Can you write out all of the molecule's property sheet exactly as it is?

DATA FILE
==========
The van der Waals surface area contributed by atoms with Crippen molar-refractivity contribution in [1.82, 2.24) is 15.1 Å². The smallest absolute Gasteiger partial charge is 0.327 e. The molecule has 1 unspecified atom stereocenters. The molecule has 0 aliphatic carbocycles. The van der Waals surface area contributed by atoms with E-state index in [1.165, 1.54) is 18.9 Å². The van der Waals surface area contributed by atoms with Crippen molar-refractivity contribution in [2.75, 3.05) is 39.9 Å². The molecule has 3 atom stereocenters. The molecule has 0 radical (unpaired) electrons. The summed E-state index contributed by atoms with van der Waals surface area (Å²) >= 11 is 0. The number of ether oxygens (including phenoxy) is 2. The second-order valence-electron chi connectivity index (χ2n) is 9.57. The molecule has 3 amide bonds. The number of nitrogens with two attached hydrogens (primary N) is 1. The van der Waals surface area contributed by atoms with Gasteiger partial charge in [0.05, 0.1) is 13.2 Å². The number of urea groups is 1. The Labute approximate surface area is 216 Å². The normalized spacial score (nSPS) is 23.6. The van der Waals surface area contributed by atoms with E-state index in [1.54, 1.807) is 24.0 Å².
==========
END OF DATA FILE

The van der Waals surface area contributed by atoms with Crippen molar-refractivity contribution in [1.82, 2.24) is 15.1 Å². The smallest absolute Gasteiger partial charge is 0.327 e. The molecule has 1 unspecified atom stereocenters. The molecule has 0 aliphatic carbocycles. The van der Waals surface area contributed by atoms with E-state index in [1.165, 1.54) is 18.9 Å². The van der Waals surface area contributed by atoms with Crippen molar-refractivity contribution in [2.75, 3.05) is 39.9 Å². The molecule has 3 atom stereocenters. The molecule has 0 radical (unpaired) electrons. The summed E-state index contributed by atoms with van der Waals surface area (Å²) >= 11 is 0. The number of ether oxygens (including phenoxy) is 2. The second-order valence-electron chi connectivity index (χ2n) is 9.57. The molecule has 3 amide bonds. The number of nitrogens with two attached hydrogens (primary N) is 1. The van der Waals surface area contributed by atoms with Gasteiger partial charge in [0.05, 0.1) is 13.2 Å². The number of urea groups is 1. The Labute approximate surface area is 216 Å². The normalized spacial score (nSPS) is 23.6. The van der Waals surface area contributed by atoms with E-state index in [1.54, 1.807) is 24.0 Å².